BURKE: Every day we can stop the GP Tax is a day that is good for the people who rely on Labor to represent them. But be in no doubt, be in no doubt at all, if Tony Abbott is still referring to it being a national interest, that says if it’s not an issue this side of the next election he’d be trying to introduce it straight after the next election if he wins again.

GILBERT: Now on the Australian Submarine Corporation, the Defence Minister has said he regrets it, it was a slip of the tongue. That’s happened before with Ministers he says, but in terms of the principle, the basis of his point it’s been vindicated again by the front page of The Australian today a report that shows the construction of the warfare destroyers is at risk of even further blowouts, hundreds of millions of dollars. So the underlying point that he’s making is right isn’t it, that this corporation does have some serious problems?  

BURKE: What he’s done today is leak certain paragraphs of a report that the Government had since April, since April. I don’t think anyone would believe it’s just purely a coincidence that they’ve decided to find the worst paragraphs of that report that they can and put them out the moment the Defence Minister’s in a position where Australians are recognising that the man needs to be sacked.

GILBERT: Now, but the point he’s making is that the ASC is an organisation that has its problems, now if he’s had a slip of the tongue why should he quit - he recognised it straight away?

BURKE: Well even the Prime Minister yesterday was claiming that he’d done the right thing and apologised, there had been no apology, there had been no apology at all. The Prime Minister was wanting to assert ‘well that was one of the reasons why he shouldn’t be sacked,’ well that hadn’t even happened, hadn’t happened and still hasn’t. You’ve got the Defence Minister of Australia talking down what ends up becoming Australian defence equipment. What becomes essential Australian defence material and equipment and he’s talking down the quality of it. That’s not just an unwise piece of rhetoric, that’s a serious issue to say to the rest of the world that the Defence Minister of Australia doesn’t have confidence in our own submarines.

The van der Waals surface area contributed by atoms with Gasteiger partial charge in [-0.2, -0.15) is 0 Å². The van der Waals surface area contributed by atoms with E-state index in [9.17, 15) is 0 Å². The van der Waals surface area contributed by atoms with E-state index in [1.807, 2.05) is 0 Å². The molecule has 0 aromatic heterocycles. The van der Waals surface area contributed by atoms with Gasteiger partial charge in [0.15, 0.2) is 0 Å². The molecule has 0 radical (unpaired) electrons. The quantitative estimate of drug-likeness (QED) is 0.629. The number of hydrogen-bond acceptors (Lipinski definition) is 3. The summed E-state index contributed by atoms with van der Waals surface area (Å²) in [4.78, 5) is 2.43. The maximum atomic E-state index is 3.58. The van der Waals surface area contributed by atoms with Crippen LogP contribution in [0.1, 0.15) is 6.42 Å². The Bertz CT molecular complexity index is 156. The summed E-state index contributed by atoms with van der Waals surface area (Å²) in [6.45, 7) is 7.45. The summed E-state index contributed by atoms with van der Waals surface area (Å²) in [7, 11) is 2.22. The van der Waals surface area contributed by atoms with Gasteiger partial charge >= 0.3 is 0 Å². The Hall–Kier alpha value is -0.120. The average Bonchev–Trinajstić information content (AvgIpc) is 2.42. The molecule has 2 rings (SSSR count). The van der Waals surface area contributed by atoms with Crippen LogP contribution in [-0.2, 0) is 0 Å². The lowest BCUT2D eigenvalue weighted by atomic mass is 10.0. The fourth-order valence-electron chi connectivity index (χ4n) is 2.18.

GILBERT: The Parliamentary Budget Office has told the Financial Review that the rapidly declining iron ore prices, the commodity prices and productivity has really a very short term, medium to short term structural problem that needs to be dealt with in terms of savings. Is it time that both sides of politics have to get this right because if we don’t we’re facing even greater debt and deficit down the track aren’t we?

BURKE: Well the report that’s come out today goes to three of the key leavers in terms of productivity, participation and then also whats happening with terms of trade, and goes through as the likely trend lines on those as what it means for the Budget. It needs to be understood that that report deals with the Budget as it was brought down in May. So it looks at the outcome of Joe Hockey’s prescription and says these are the outcomes, which are negative where we’re heading. So this’s based on even if Joe Hockey got the whole budget he wanted, and the problem’s this: when one of your key drivers, one of your three key drivers is labour productivity, the worst thing you can be doing is cutting your investment in science and cutting your investment in education and cutting your investment in health. These are the drivers of making sure that people get to work each day, of making sure that people work as effectively as they possibly can. For the drivers that that report refers to the Budget is the worst prescription you could have.

GILBERT: Tony Burke thanks for your time.

BURKE: See you again.   


Tony Burke